Working families face many pressures that put an added stress on the individual, the family, and the company for which they work. In organizations and on the home front, the challenge of work/life balance is rising to the top of many employers' and employees' consciousness. In today's fast-paced society, human resource professionals seek options to positively impact the bottom line of their companies, improve employee morale, retain employees with valuable company knowledge, and keep pace with workplace trends (HR Practices).
In a society filled with conflicting responsibilities and commitments, work/life balance has become a predominant issue in the workplace. There are three major factors that contribute to the interest in, and the importance of, serious consideration of work/life balance. These are global competition, a renewed interest in personal lives and family values, and an aging workforce (Carey). Work/life balance is defined as "a state of equilibrium in which the demands of both a person's job and personal life are equal."" The term "work/life balance- was coined in 1986, although its usage in everyday language was sporadic for a number of years. Work/life programs actually existed as early as the 1930s. Before World War II, the Kellogg Company created four six-hour shifts to replace the traditional three daily eight-hour shifts, and the new shifts resulted in increased employee morale and efficiency (Alternative). .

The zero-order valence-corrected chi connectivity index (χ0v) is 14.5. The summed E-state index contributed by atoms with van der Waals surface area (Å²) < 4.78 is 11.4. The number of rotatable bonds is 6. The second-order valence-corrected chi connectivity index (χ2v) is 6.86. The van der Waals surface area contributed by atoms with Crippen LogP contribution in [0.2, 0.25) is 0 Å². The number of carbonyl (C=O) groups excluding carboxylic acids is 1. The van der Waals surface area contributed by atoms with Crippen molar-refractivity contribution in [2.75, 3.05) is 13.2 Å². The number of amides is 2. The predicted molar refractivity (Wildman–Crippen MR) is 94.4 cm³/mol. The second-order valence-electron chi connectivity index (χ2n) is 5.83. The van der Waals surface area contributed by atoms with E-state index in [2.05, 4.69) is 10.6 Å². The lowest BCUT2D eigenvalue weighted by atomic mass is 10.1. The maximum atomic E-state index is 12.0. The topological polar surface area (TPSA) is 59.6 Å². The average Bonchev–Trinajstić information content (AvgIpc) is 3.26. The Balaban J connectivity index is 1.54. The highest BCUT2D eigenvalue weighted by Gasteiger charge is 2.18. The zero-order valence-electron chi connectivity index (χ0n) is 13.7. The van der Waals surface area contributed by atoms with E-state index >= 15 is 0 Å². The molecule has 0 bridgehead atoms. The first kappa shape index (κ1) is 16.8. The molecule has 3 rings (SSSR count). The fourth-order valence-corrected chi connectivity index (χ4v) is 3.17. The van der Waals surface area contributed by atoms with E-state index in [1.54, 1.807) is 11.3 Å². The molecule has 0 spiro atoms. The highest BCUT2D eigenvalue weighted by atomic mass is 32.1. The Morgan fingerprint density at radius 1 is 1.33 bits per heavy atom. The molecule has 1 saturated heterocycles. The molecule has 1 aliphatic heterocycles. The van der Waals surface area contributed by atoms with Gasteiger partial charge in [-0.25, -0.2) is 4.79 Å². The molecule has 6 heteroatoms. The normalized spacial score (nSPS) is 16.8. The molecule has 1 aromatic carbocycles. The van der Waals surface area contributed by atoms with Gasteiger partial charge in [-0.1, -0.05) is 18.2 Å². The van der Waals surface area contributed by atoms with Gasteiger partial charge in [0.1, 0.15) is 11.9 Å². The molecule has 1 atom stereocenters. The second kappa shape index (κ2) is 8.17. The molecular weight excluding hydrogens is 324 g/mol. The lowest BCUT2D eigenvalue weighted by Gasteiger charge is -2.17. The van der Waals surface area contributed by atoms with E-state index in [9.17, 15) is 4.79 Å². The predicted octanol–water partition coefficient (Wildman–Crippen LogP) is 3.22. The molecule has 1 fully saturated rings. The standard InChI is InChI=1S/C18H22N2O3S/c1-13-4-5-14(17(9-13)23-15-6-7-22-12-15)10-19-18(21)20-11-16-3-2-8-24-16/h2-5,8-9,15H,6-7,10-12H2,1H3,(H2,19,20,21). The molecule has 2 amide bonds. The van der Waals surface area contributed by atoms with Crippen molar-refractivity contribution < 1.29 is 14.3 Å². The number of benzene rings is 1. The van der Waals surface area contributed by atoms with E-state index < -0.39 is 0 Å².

In the 1980s and 1990s, companies began to offer work/life programs. While the first wave of these programs were primarily to support women with children, today's work/life programs are less gender-specific and recognize other commitments as well as those of the family (HR Practices). Work/life balance initiatives are not only a United States phenomenon. Employees in global communities also want flexibility and control over their work and personal lives.